KwaNdebele

From Wikipedia, the free encyclopedia
Jump to: navigation, search
KwaNdebele
Bantustan

1981–1994
Flag Coat of arms
Location of KwaNdebele (red) within South Africa (yellow).
Capital KwaMhlanga
Languages Southern Ndebele
Political structure Bantustan
History
 -  Self-government 1981
 -  Re-integrated into South Africa 27 April 1994
Area
 -  1980[1] 1,970 km² (761 sq mi)
Population
 -  1980[1] est. 156,380 
     Density 79.4 /km²  (205.6 /sq mi)
 -  1991[2] est. 404,246 
Currency South African rand

KwaNdebele was a bantustan in South Africa, intended by the apartheid government as a semi-independent homeland for the Ndebele people. The homeland was created when the South African government purchased nineteen white-owned farms and installed a government.

The homeland was granted self-rule in April 1981. Siyabuswa was designated as its capital, but in 1986 the capital was relocated to KwaMhlanga. The KwaNdebele legislature expressed interest in seeking independence (as in the cases of Transkei, Bophuthatswana, Venda and Ciskei) in May 1982 and some preparations were made, but an exceptional lack of viability in economic affairs along with land disputes prevented this from occurring.[3][4]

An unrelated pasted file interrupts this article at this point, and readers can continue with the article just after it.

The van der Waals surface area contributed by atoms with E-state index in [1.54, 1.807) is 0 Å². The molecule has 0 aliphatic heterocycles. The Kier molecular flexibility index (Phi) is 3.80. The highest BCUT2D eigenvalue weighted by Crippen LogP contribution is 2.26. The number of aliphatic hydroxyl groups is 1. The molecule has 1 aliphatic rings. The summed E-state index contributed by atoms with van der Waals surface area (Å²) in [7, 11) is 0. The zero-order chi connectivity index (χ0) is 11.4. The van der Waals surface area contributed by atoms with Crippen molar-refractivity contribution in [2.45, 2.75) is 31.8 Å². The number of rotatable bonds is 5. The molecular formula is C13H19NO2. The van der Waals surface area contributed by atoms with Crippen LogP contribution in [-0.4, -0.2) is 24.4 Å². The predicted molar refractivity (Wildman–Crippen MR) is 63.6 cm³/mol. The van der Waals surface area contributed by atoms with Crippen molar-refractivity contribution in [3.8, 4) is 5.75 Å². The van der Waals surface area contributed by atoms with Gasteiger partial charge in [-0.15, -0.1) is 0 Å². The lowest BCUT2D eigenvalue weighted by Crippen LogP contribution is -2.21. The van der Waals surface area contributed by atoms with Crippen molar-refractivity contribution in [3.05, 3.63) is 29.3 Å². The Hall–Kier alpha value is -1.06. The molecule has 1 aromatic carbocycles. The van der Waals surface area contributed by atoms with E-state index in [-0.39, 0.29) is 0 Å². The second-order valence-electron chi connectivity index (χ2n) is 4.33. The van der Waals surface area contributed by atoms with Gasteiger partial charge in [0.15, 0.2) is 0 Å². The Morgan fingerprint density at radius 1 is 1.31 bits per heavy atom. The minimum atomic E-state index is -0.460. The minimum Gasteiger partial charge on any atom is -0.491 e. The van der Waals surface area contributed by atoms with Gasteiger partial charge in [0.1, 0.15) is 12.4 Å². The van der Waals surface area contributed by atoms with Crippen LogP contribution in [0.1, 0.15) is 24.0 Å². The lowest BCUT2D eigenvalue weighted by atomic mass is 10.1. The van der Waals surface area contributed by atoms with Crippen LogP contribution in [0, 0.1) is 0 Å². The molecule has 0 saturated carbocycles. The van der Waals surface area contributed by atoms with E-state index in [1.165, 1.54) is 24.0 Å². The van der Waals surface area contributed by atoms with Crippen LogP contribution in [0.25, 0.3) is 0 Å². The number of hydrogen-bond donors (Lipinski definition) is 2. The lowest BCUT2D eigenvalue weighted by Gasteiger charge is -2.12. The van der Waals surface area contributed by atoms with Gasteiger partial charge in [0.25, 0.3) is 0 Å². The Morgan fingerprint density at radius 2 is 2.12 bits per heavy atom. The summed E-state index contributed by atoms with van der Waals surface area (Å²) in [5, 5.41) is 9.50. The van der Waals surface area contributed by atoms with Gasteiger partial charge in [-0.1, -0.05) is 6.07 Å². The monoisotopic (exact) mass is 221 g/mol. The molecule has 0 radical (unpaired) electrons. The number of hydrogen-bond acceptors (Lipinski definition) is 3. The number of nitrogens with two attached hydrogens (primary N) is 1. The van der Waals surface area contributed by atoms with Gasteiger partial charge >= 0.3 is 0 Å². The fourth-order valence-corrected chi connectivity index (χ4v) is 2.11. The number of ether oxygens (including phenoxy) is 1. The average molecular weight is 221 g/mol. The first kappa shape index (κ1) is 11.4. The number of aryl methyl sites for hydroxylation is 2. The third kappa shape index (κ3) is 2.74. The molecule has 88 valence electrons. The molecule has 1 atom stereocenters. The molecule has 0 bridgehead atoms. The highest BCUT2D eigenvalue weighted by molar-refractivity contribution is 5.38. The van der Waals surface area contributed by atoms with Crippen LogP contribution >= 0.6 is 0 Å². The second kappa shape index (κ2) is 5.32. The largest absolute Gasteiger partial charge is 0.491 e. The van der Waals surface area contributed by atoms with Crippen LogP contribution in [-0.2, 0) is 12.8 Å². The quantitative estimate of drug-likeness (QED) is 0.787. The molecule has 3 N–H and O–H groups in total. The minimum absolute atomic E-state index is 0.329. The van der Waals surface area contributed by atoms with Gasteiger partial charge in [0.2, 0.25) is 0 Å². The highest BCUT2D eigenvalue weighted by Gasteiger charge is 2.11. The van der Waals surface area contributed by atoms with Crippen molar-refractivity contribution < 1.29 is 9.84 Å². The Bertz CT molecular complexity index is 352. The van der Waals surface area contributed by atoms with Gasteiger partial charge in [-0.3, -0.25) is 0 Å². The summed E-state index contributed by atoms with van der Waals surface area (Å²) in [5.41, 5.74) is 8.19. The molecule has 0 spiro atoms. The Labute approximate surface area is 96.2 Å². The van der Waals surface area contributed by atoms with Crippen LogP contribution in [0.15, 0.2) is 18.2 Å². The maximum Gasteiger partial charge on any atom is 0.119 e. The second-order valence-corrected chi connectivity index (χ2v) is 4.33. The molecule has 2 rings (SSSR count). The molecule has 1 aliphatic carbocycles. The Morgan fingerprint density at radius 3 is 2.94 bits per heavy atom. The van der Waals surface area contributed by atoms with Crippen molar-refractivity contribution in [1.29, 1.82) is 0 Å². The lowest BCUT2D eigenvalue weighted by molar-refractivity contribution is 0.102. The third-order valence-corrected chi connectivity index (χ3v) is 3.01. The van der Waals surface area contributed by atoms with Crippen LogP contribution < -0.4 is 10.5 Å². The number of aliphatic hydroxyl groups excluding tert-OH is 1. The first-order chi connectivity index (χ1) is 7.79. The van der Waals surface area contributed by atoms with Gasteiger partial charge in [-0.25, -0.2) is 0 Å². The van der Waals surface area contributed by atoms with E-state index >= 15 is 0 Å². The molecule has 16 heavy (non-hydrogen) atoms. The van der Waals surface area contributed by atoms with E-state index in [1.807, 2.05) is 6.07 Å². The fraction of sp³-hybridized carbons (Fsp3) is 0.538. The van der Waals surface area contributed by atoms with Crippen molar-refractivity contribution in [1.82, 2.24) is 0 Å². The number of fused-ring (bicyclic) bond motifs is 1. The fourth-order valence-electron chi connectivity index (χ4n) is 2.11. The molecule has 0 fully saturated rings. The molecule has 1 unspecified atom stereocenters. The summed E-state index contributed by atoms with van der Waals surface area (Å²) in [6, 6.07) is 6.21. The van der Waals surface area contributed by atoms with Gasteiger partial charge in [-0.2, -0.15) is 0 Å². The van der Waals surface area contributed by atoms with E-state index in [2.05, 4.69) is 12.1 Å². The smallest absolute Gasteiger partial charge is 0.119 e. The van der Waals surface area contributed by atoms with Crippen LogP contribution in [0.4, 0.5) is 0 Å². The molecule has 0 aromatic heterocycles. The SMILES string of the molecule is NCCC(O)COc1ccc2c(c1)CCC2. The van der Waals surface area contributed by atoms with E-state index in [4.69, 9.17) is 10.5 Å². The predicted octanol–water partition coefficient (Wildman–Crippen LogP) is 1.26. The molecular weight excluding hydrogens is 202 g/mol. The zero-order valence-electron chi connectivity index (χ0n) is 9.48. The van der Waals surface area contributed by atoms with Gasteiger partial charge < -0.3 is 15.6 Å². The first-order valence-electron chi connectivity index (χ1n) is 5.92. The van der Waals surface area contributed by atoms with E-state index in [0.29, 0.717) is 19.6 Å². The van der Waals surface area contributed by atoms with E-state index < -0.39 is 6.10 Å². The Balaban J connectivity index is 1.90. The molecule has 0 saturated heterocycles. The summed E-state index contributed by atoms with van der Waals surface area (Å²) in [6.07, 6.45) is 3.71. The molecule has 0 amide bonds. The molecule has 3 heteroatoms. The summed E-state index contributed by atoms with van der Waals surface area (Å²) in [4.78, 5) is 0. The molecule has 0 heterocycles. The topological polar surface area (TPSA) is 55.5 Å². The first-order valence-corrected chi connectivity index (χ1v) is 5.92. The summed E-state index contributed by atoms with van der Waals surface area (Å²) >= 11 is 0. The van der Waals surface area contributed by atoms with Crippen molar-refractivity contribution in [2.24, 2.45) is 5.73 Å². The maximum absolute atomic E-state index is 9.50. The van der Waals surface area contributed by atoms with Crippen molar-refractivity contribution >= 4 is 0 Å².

KwaNdebele was re-integrated into South Africa after the first democratic election of 27 April 1994. It now forms part of the Mpumalanga province.

Districts in 1991[edit]

Districts of the province and population at the 1991 census.[2]

See also[edit]

Bibliography[edit]

  • South Africa 1980/81 – Official Yearbook of the Republic of South Africa ISBN 0-908393-51-2, ISSN 0302 0681

References[edit]

  1. ^ Sally Frankental; Owen Sichone (2005-01-01). South Africa's Diverse Peoples: A Reference Sourcebook. ABC-CLIO. p. 187. ISBN 978-1-57607-674-3. Retrieved 2013-09-18. 
  2. ^ a b "Census > 1991 > RSA > Variable Description > Person file > District code". Statistics South Africa - Nesstar WebView. Retrieved 18 August 2013. 
  3. ^ William J. Pomeroy. Apartheid, Imperialism and African Freedom. New York: International Publishers. 1986. pp. 12-13.
  4. ^ Richard L. Abel. Politics by Other Means: Law in the Struggle Against Apartheid, 1980-1994. New York: Routledge. 1995. p. 438.